Another goal of this project was to create a new star schema. The old system was more or less a denormalized flat table with every attribute and measure imaginable in one record (yuck!). Putting that data into a dimensional model was done by analyzing the target data and carefully dissecting how it was created. Ultimately you want to create as few dimension as possible, but enough such that everything is in third normal form. Anything less is sloppy. With those requirements in mind, and given enough time to reverse engineer code, the output was simple. My documentation and use of lucidchart for diagrams was extensive. It allowed me to look at attributes from a high level, related ETLs, source systems, drill down to specific behavior, then debate design decisions with peers, the team, and myself. This process was also quite time consuming.
Another feature worth noting is that every dimension would be Type 1. Creating type 2 SCDs in SQL Server, Teradata or Oracle is trivial. Doing it in hive requires some overhead. Given you can use MR functions (some were available) to create surrogate keys, using anything other than natural keys was overkill for my needs. I was already reverse engineering 10k+ lines of code, it was taking much longer than expected, so minimizing any cost was beneficial. Type 2 SCDs were one of those things that was nice to have but didn’t matter for this datamart. I was creating an event fact table, most attributes were immutable, thus natural keys were just fine. If an aggregate fact table were created on top of my event fact table then surely surrogate keys would be introduced. But that’s another project for another time.
Analytical Application Specification:
The reporting layer ultimately drives what it is you do. In my case my original reporting layer was QlikView and my new reporting layer would be some proprietary internal tool at LinkedIn.
Side story: An interesting feature of this project is QlikView has its own columnar database. This allows QlikView to offer low response times to users (good). It also increases the cost to ingest data from a normalized data set into QlikView (bad). The old datamart was created to support QlikView and design decisions were made specifically to embrace QlikView (very bad). In doing so, many typical design decisions were disregarded. First & second normal form target tables were created in the old database (huh?). One goal of this project would to put everything into a pretty event table star schema with convenient third normal form tables. This would serve as the foundation for reporting data such that aggregate tables could be built on top.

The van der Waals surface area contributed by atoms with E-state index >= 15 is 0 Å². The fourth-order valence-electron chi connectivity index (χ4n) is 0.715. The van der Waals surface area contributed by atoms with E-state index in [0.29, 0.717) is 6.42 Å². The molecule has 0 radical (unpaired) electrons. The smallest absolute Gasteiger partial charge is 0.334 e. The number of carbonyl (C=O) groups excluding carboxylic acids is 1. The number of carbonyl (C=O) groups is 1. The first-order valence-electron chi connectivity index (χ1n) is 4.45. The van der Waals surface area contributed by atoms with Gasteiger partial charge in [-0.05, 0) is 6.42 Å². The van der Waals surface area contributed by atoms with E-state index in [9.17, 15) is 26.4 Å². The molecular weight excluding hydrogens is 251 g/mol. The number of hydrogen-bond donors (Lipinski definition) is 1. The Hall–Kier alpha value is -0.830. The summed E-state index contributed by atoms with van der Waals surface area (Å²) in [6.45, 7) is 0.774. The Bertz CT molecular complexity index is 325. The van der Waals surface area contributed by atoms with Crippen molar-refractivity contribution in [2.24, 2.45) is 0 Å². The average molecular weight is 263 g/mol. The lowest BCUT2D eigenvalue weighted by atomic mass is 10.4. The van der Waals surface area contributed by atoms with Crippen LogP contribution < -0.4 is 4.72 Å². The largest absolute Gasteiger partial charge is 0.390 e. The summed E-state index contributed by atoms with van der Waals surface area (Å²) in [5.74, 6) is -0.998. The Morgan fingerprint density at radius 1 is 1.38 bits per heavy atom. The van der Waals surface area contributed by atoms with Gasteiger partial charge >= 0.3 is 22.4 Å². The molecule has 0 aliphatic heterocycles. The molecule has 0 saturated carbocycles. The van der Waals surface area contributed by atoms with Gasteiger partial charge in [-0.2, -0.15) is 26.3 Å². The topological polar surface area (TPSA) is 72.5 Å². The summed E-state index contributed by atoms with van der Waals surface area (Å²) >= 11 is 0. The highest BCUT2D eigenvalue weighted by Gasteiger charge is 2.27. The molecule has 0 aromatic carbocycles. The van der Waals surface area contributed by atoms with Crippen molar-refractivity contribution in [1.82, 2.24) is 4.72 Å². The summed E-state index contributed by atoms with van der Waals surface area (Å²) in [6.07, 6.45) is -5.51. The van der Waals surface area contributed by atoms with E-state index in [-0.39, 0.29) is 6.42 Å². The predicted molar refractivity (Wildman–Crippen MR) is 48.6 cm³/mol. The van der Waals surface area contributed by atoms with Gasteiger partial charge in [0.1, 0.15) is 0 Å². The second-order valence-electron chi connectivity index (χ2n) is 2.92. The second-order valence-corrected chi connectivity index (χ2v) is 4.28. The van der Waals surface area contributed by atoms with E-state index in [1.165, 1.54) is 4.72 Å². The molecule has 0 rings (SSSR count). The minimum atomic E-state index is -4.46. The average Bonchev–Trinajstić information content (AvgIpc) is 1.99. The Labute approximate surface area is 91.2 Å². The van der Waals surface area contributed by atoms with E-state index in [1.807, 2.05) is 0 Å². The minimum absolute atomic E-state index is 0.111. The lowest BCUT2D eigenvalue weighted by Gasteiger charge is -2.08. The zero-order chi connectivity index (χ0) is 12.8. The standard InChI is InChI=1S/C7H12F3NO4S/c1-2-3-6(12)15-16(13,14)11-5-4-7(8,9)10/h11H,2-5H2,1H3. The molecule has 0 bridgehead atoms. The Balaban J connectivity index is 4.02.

For this project, I asked the following questions and the answers determined the path forward:
- How will data be consumed? Azkaban
- How will dependencies be managed? Appworx
- How will transformations be applied to the data? Hadoop/hive
- How will data be stored? HDFS
The technology decisions were largely made for me because my technical options were limited. If the new company was predominantly using X technology, then so would I.
=> The event fact table determined the grain of my fact.
=> The start schema determined how the event fact table would be managed.
=> Attributes in dimensions were immutable.
=> Azkaban determined how data would flow between servers.
=> Hadoop determined where the datamart would be kept.
=> Appworx determined how it would be glued together.
In retrospect I can say phase 3 of this project organized itself. At the time, it wasn’t so simple. It was a lot of asking myself if something would work, validating with tests, then moving to the next step. I wasted a few days testing presto, which is an example of testing that did not work out in my favor. I had to quickly educate myself on new technologies in order to validate my approach to solving these architecture problems.